Yedoo S2020 Scooter Review

By Jeffrey the Barak.

Before buying the S2020, and based on my usage, I had decided that a modest Yedoo City (a 1612 BMX style scooter) or one of its limited edition variants would be perfect for me, but with more expensive shipping from other sources,  it would have cost more than the considerably more expensive and upmarket S2020 purchased via Stepshop. Of course all of this applies to the world situation in mid 2022, and so if you are reading this years later it may all be ancient news.

  • Ordered on on May 23
  • Shipped From the Netherlands on May 24
  • Arrived at home in Hawai’i on May 27

Condition was perfect, and clean, but not detailed clean. My hands did get dirty when touching and adjusting the scooter. I looked forward to my usual obsessive cleaning.

Assembly was quite easy, especially since I have assembled a few scooters in my time. There were a few missteps, such as not noticing that the front forks had rotated themselves when I wasn’t looking, meaning I had to reverse the stem, and then reconnect the brake levers to the cables.The hardest part was getting the back brakes set up. That took considerable wrangling of the various noodles, elbows, boots and routings of a quick release cable V-brake.

Upon testing the front and rear brakes later, I was a bit shocked at how powerful they each were. I will be braking with caution and wondering why some buyers might be choosing the S2016 Disc version from Yedoo’s steel line.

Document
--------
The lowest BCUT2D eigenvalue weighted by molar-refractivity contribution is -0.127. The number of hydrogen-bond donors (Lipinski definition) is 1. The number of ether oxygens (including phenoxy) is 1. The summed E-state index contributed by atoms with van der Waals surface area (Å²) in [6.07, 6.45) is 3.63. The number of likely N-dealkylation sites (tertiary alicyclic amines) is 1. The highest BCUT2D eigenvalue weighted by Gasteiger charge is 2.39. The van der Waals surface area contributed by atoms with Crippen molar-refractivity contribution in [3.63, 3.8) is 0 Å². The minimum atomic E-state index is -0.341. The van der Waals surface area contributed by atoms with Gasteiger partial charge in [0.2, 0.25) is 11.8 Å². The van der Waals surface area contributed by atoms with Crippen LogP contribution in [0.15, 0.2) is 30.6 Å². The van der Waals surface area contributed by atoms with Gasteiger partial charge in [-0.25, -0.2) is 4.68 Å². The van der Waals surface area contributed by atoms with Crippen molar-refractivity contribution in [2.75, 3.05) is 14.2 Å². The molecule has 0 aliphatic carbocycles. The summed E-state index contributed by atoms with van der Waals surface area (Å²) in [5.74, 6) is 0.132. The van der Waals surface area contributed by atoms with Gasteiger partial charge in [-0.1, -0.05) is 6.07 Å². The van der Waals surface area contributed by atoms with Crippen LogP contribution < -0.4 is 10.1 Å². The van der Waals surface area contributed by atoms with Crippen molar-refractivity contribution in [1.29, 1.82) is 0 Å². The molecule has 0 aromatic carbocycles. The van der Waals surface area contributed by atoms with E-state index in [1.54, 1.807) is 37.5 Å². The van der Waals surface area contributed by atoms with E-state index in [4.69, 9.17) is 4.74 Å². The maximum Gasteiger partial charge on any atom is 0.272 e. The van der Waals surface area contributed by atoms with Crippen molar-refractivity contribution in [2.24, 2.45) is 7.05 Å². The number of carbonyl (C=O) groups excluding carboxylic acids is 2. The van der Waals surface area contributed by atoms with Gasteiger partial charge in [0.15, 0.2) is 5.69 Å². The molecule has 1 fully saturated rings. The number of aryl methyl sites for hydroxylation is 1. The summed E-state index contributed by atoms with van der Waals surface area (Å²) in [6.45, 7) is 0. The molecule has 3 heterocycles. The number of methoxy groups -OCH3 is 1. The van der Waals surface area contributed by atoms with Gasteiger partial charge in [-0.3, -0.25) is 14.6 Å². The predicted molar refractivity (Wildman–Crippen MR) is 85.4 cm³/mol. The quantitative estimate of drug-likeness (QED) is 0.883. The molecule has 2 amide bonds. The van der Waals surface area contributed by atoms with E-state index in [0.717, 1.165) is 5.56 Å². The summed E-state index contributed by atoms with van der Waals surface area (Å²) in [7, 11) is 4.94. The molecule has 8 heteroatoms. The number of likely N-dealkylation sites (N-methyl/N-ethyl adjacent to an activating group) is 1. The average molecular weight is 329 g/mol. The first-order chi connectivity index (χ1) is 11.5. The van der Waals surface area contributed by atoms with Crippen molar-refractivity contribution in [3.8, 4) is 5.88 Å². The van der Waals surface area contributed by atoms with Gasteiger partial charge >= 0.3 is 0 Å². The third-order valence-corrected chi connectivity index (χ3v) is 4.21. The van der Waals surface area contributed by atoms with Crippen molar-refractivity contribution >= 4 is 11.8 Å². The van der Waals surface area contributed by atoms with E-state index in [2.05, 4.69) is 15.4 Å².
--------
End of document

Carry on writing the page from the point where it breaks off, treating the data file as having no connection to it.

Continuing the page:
Yedoo’s Steel line includes:

  • S2620,
  • S2020,
  • S2016,
  • S2016 Disc,
  • S1616,

with these numbers referring to tire size in inches.

The reason I chose the S2020 rather than the S2016 or S1616 was purely my desire to get these particular tires and experience 100 PSI pressures for the first time in many years. But the reason I chose anything from the S for Steel line after having my mind set on a City, was availability. offered a shipping price that was about half as much as anyone else. It is one thing putting money into a new scooter, but you don’t really get any lasting value from the price paid for one instance of shipping. 


  • Tyres (front/rear)
  • KENDA  KWICK ROLLER SPORT K1029.  20×1,5 / 20×1,5 (60TPI, kevlar guard)
  • Max. inflation (front/rear)
  • 7 bar / 7 bar. (101 PSI)


  • Tyres (front/rear)
  • Max. inflation (front/rear)
  • 4,6 bar / 4,6 bar. (67 PSI)


  • Tyres (front/rear)
  • Max. inflation (front/rear)
  • 4,6 bar / 4,6 bar. (67 PSI)

So while the S2020 is bump up in size from the S2016 and smaller, it is still not so large that small space maneuverability suffers a great deal.

Before my first long ride began, I could already tell that I would eventually be upgrading the hand grips. The included foam grips are hard, and I have some very nice ribbed rubber ones looking for some bars to live on. But besides those grips, absolutely everything else seems to be a very high quality component.

The first run was delayed by work and weather, but that gave me time to clean it. Finally I ran a familiar route and was pleased to average 6 MPH with no fuss and no noise, and little effort. Of course, when you start and end in one place you have an equal amount of uphill and downhill. As with most foot bike class scooters with high pressure smooth tires, the mere hint of downhill sends it off and running like a spooked horse.

After owning around 28 scooters, how would I describe the experience of the Yedoo S2020?